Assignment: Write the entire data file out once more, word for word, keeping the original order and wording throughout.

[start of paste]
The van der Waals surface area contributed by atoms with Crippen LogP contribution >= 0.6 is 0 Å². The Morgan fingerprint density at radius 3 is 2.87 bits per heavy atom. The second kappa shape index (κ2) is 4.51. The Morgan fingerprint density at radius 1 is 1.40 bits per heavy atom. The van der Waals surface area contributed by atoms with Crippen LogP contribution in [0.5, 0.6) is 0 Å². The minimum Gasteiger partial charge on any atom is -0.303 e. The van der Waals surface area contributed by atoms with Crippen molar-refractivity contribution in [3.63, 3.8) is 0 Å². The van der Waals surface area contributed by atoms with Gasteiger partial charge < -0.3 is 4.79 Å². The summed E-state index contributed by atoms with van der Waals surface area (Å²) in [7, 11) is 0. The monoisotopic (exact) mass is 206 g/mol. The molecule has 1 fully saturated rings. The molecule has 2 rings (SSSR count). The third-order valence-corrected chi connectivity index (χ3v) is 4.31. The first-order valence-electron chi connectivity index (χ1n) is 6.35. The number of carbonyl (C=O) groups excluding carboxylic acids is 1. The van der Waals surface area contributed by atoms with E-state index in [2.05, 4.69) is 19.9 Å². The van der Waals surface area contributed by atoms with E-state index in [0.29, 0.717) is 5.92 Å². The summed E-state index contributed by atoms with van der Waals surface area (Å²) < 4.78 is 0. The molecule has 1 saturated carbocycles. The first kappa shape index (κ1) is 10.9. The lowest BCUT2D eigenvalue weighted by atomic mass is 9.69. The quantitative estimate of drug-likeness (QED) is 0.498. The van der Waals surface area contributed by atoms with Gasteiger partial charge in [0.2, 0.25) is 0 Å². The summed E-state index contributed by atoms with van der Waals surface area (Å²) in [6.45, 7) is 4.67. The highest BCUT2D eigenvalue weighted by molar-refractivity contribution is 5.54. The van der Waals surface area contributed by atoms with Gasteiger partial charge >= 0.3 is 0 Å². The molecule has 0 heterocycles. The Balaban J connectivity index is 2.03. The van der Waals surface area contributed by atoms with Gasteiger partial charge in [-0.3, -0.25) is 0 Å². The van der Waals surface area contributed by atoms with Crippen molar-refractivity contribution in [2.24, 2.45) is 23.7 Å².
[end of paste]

The van der Waals surface area contributed by atoms with Crippen LogP contribution >= 0.6 is 0 Å². The Morgan fingerprint density at radius 3 is 2.87 bits per heavy atom. The second kappa shape index (κ2) is 4.51. The Morgan fingerprint density at radius 1 is 1.40 bits per heavy atom. The van der Waals surface area contributed by atoms with Crippen LogP contribution in [0.5, 0.6) is 0 Å². The minimum Gasteiger partial charge on any atom is -0.303 e. The van der Waals surface area contributed by atoms with Crippen molar-refractivity contribution in [3.63, 3.8) is 0 Å². The van der Waals surface area contributed by atoms with Gasteiger partial charge < -0.3 is 4.79 Å². The summed E-state index contributed by atoms with van der Waals surface area (Å²) in [7, 11) is 0. The monoisotopic (exact) mass is 206 g/mol. The molecule has 1 fully saturated rings. The molecule has 2 rings (SSSR count). The third-order valence-corrected chi connectivity index (χ3v) is 4.31. The first-order valence-electron chi connectivity index (χ1n) is 6.35. The number of carbonyl (C=O) groups excluding carboxylic acids is 1. The van der Waals surface area contributed by atoms with E-state index in [2.05, 4.69) is 19.9 Å². The van der Waals surface area contributed by atoms with E-state index in [0.29, 0.717) is 5.92 Å². The summed E-state index contributed by atoms with van der Waals surface area (Å²) < 4.78 is 0. The molecule has 1 saturated carbocycles. The first kappa shape index (κ1) is 10.9. The lowest BCUT2D eigenvalue weighted by atomic mass is 9.69. The quantitative estimate of drug-likeness (QED) is 0.498. The van der Waals surface area contributed by atoms with Gasteiger partial charge in [0.2, 0.25) is 0 Å². The summed E-state index contributed by atoms with van der Waals surface area (Å²) in [6.45, 7) is 4.67. The highest BCUT2D eigenvalue weighted by molar-refractivity contribution is 5.54. The van der Waals surface area contributed by atoms with Gasteiger partial charge >= 0.3 is 0 Å². The molecule has 0 heterocycles. The Balaban J connectivity index is 2.03. The van der Waals surface area contributed by atoms with Gasteiger partial charge in [-0.3, -0.25) is 0 Å². The van der Waals surface area contributed by atoms with Crippen molar-refractivity contribution in [2.24, 2.45) is 23.7 Å².